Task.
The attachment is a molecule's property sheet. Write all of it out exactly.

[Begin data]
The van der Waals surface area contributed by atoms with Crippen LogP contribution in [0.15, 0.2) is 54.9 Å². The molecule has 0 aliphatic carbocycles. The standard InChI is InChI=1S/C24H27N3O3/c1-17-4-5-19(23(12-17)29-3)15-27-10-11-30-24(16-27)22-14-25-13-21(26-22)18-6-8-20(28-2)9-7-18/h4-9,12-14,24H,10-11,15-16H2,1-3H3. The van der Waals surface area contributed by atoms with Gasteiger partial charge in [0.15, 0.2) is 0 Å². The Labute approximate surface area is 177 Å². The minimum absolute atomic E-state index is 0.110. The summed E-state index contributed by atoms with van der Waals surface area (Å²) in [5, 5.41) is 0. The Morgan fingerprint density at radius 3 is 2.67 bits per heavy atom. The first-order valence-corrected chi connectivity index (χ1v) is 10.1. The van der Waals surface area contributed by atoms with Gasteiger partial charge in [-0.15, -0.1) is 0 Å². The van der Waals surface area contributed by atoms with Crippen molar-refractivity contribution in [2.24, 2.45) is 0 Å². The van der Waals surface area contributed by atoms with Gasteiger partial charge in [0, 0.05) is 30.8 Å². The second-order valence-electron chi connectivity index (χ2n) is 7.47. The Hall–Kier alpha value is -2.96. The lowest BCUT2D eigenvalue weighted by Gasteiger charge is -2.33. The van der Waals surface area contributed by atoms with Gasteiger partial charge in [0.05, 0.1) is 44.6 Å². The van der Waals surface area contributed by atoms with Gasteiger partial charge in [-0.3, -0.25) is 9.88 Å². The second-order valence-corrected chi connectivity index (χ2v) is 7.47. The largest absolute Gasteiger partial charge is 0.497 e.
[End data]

The van der Waals surface area contributed by atoms with Crippen LogP contribution in [0.15, 0.2) is 54.9 Å². The molecule has 0 aliphatic carbocycles. The standard InChI is InChI=1S/C24H27N3O3/c1-17-4-5-19(23(12-17)29-3)15-27-10-11-30-24(16-27)22-14-25-13-21(26-22)18-6-8-20(28-2)9-7-18/h4-9,12-14,24H,10-11,15-16H2,1-3H3. The van der Waals surface area contributed by atoms with Gasteiger partial charge in [0.15, 0.2) is 0 Å². The Labute approximate surface area is 177 Å². The minimum absolute atomic E-state index is 0.110. The summed E-state index contributed by atoms with van der Waals surface area (Å²) in [5, 5.41) is 0. The Morgan fingerprint density at radius 3 is 2.67 bits per heavy atom. The first-order valence-corrected chi connectivity index (χ1v) is 10.1. The van der Waals surface area contributed by atoms with Gasteiger partial charge in [-0.15, -0.1) is 0 Å². The van der Waals surface area contributed by atoms with Crippen molar-refractivity contribution in [2.24, 2.45) is 0 Å². The van der Waals surface area contributed by atoms with Gasteiger partial charge in [0, 0.05) is 30.8 Å². The second-order valence-electron chi connectivity index (χ2n) is 7.47. The Hall–Kier alpha value is -2.96. The lowest BCUT2D eigenvalue weighted by Gasteiger charge is -2.33. The van der Waals surface area contributed by atoms with Gasteiger partial charge in [0.05, 0.1) is 44.6 Å². The van der Waals surface area contributed by atoms with Gasteiger partial charge in [-0.3, -0.25) is 9.88 Å². The second-order valence-corrected chi connectivity index (χ2v) is 7.47. The largest absolute Gasteiger partial charge is 0.497 e.